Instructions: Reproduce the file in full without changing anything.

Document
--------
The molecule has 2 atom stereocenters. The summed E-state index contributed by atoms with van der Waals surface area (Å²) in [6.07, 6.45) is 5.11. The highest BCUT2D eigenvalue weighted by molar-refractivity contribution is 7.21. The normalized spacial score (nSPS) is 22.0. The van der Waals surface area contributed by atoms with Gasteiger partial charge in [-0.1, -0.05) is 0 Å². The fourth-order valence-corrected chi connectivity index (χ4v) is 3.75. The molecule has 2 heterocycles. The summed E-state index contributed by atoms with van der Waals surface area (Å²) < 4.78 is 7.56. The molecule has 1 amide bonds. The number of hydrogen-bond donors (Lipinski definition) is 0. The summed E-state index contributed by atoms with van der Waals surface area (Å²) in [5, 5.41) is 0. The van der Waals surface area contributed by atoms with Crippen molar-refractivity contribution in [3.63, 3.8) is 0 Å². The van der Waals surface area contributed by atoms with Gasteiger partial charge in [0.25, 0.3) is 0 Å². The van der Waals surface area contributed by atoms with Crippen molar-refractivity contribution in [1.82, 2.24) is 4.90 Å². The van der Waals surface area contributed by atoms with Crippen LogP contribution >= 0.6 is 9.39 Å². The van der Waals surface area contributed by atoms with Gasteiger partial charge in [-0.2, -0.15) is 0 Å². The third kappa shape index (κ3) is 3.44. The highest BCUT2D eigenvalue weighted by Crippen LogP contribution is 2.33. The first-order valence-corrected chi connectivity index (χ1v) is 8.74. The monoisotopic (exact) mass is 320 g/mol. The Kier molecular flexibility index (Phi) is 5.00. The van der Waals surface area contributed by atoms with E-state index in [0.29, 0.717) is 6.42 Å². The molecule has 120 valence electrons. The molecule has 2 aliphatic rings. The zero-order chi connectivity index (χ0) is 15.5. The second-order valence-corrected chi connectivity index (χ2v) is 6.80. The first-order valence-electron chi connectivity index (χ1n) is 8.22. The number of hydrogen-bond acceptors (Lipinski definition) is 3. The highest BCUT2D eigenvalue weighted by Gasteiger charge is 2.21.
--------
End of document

The molecule has 2 atom stereocenters. The summed E-state index contributed by atoms with van der Waals surface area (Å²) in [6.07, 6.45) is 5.11. The highest BCUT2D eigenvalue weighted by molar-refractivity contribution is 7.21. The normalized spacial score (nSPS) is 22.0. The van der Waals surface area contributed by atoms with Gasteiger partial charge in [-0.1, -0.05) is 0 Å². The fourth-order valence-corrected chi connectivity index (χ4v) is 3.75. The molecule has 2 heterocycles. The summed E-state index contributed by atoms with van der Waals surface area (Å²) < 4.78 is 7.56. The molecule has 1 amide bonds. The number of hydrogen-bond donors (Lipinski definition) is 0. The summed E-state index contributed by atoms with van der Waals surface area (Å²) in [5, 5.41) is 0. The van der Waals surface area contributed by atoms with Crippen molar-refractivity contribution in [3.63, 3.8) is 0 Å². The van der Waals surface area contributed by atoms with Gasteiger partial charge in [0.25, 0.3) is 0 Å². The van der Waals surface area contributed by atoms with Crippen molar-refractivity contribution in [1.82, 2.24) is 4.90 Å². The van der Waals surface area contributed by atoms with Crippen LogP contribution >= 0.6 is 9.39 Å². The van der Waals surface area contributed by atoms with Gasteiger partial charge in [-0.2, -0.15) is 0 Å². The third kappa shape index (κ3) is 3.44. The highest BCUT2D eigenvalue weighted by Crippen LogP contribution is 2.33. The first-order valence-corrected chi connectivity index (χ1v) is 8.74. The monoisotopic (exact) mass is 320 g/mol. The Kier molecular flexibility index (Phi) is 5.00. The van der Waals surface area contributed by atoms with E-state index in [0.29, 0.717) is 6.42 Å². The molecule has 120 valence electrons. The molecule has 2 aliphatic rings. The zero-order chi connectivity index (χ0) is 15.5. The second-order valence-corrected chi connectivity index (χ2v) is 6.80. The first-order valence-electron chi connectivity index (χ1n) is 8.22. The number of hydrogen-bond acceptors (Lipinski definition) is 3. The highest BCUT2D eigenvalue weighted by Gasteiger charge is 2.21.